The official home of It's Geek to Me on the web!

Issue #758: Jan 30 – Feb 5, 2022

Q: After a recent update on my iPhone 12 I started getting numerous junk e-mails messages in my Gmail account on my iPhone. They do go to my Junk folder, but then I have to delete the messages there and then go to Trash folder to delete them again. I’ve tried blocking them but there are way too many to block each individually. The junk e-mail does not come into my Gmail account when I access it on my HP computer using Microsoft Outlook 2016.

 Is there a way to get these messages to delete without going through the two-step delete process?

 – Paul H.
Niceville, Florida

A:  I think it’s possible that you may be attributing a few functions and behaviors to parts and pieces that don’t really have anything to do with one another, Paul.  First of all, I can practically guarantee that updating the iOS on your phone had nothing to do with the amount of SPAM that you receive.  Perhaps you noticed it after the upgrade, but the SPAM was likely arriving prior to that point.  The iPhone has a robust e-mail feature built-in, but it does not have anything to do with the content that is e-mailed to you and doesn’t even have any control over whether a given message is marked as SPAM and sent to the Junk folder – that’s purely a function of Gmail itself. 

Let’s talk a little about Gmail for a moment.  Gmail is more than the typical e-mail service that you might get as part of a package that you purchase from a service provider.  The user experience that you receive varies depending on how you view your mail.  The options include using your favorite browser to view Gmail’s webmail service.  There is also a dedicated Gmail app that handles messages slightly differently than other e-mail clients that you might use.  For example, your use of the term “Junk folder” tells me that you’re likely using your iPhone’s built-in e-mail function.  If you were using webmail, or the Gmail app, the folder is called “Spam”.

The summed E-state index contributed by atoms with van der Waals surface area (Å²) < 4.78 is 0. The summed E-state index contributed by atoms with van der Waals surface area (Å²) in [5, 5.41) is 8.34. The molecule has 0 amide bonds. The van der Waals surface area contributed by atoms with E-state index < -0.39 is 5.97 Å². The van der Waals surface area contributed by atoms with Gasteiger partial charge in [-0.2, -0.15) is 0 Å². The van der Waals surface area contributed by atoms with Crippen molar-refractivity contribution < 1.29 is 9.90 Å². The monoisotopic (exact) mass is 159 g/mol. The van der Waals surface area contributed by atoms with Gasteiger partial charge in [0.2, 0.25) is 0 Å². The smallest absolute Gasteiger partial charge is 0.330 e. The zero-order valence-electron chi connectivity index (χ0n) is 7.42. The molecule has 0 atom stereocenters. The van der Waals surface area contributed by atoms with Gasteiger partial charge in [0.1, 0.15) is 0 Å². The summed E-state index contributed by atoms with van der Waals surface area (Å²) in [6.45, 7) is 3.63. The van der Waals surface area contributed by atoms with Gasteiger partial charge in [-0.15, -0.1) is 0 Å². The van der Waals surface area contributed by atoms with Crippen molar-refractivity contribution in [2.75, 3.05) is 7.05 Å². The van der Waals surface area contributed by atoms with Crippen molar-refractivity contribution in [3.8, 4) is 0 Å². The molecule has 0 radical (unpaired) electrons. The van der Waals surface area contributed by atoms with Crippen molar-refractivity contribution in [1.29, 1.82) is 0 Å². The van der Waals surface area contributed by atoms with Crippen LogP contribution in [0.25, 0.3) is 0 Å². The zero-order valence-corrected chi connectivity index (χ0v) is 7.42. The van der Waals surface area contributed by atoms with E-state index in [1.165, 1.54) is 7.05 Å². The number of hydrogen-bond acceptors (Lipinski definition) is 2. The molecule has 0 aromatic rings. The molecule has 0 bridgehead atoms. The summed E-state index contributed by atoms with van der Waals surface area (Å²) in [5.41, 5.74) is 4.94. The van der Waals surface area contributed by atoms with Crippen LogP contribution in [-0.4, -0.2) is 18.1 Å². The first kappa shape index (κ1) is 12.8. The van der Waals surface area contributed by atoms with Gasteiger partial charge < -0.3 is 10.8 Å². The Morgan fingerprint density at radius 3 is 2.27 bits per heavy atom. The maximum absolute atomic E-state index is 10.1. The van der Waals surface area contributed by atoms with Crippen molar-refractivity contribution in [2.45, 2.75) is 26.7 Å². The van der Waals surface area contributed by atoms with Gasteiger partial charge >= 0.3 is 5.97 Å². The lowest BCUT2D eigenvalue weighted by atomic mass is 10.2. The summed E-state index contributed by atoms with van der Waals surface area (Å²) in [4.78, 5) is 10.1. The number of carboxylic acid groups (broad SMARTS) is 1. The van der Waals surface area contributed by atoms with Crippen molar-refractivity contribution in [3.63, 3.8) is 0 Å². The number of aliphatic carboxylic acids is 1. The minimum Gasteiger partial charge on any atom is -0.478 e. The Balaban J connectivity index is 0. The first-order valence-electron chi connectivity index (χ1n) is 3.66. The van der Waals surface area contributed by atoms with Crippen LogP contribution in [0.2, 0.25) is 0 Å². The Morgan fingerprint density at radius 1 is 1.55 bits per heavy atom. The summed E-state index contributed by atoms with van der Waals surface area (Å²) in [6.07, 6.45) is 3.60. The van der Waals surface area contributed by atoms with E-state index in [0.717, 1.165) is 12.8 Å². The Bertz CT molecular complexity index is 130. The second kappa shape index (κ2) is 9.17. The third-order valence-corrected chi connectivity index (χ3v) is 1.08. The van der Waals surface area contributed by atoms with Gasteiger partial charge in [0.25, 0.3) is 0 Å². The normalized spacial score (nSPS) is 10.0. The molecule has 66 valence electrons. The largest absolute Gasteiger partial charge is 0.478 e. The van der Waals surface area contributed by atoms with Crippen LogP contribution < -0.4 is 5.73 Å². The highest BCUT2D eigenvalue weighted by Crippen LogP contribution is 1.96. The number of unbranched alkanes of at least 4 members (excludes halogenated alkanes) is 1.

Now, I mentioned that the Gmail app handles messages slightly differently than other mail clients.  One major difference is that in the Gmail app, when you delete a message from the Spam folder it’s actually deleted.  That is, it’s gone, never to be seen again.  If you do the same thing in other e-mail clients, you’re probably going to experience what you described, which is to say, messages aren’t actually deleted, they’re merely moved to the Trash folder.  Once relegated to the Trash, they will hang around forever unless you either delete them a second time, or you empty the Trash folder.

Without seeing your Outlook configuration, I can only hazard a guess, but my guess is that one of two things is happening.  Either Outlook has been told not to download the contents of the SPAM folder from the Gmail server, or there is some secondary process (usually called a “rule” in Outlook) that is handling SPAM messages so that you don’t see them, such as directly deleting them as they arrive.  It doesn’t mean you aren’t getting SPAM – it just means it’s being automatically “handled” for you.  That’s risky, since you’ll automatically lose any messages that accidentally get marked as SPAM.

Your attempts to block the addresses from which SPAM originates are noble, but you’re fighting a battle you can never win.  The only messages you’ll successfully block are those from legitimate mailing lists, and you could just as easily unsubscribe from those. The insidious and unwelcome ads that probably comprise the bulk of your SPAM come from people who create a free e-mail address to use only once.  They blast out a few thousand SPAM e-mails, then they abandon the address and create another.  So, you’re blocking addresses from which you’ll never get another e-mail.

I already answered your main question about how to delete messages in one step: Use the Gmail app instead of a mail client.  But it’s worth mentioning that there’s really no reason for you to continually delete SPAM messages at all.  Gmail itself automatically deletes anything in the SPAM folder that’s over 30 days old.  So, no matter which method you use to read your mail, if you just leave it alone, it will maintain itself.

Leave a Reply

June 2024

Search the site


Copyright Notice

All content on this site is Copyright © 2007-2024 by Jeff Werner – All rights reserved.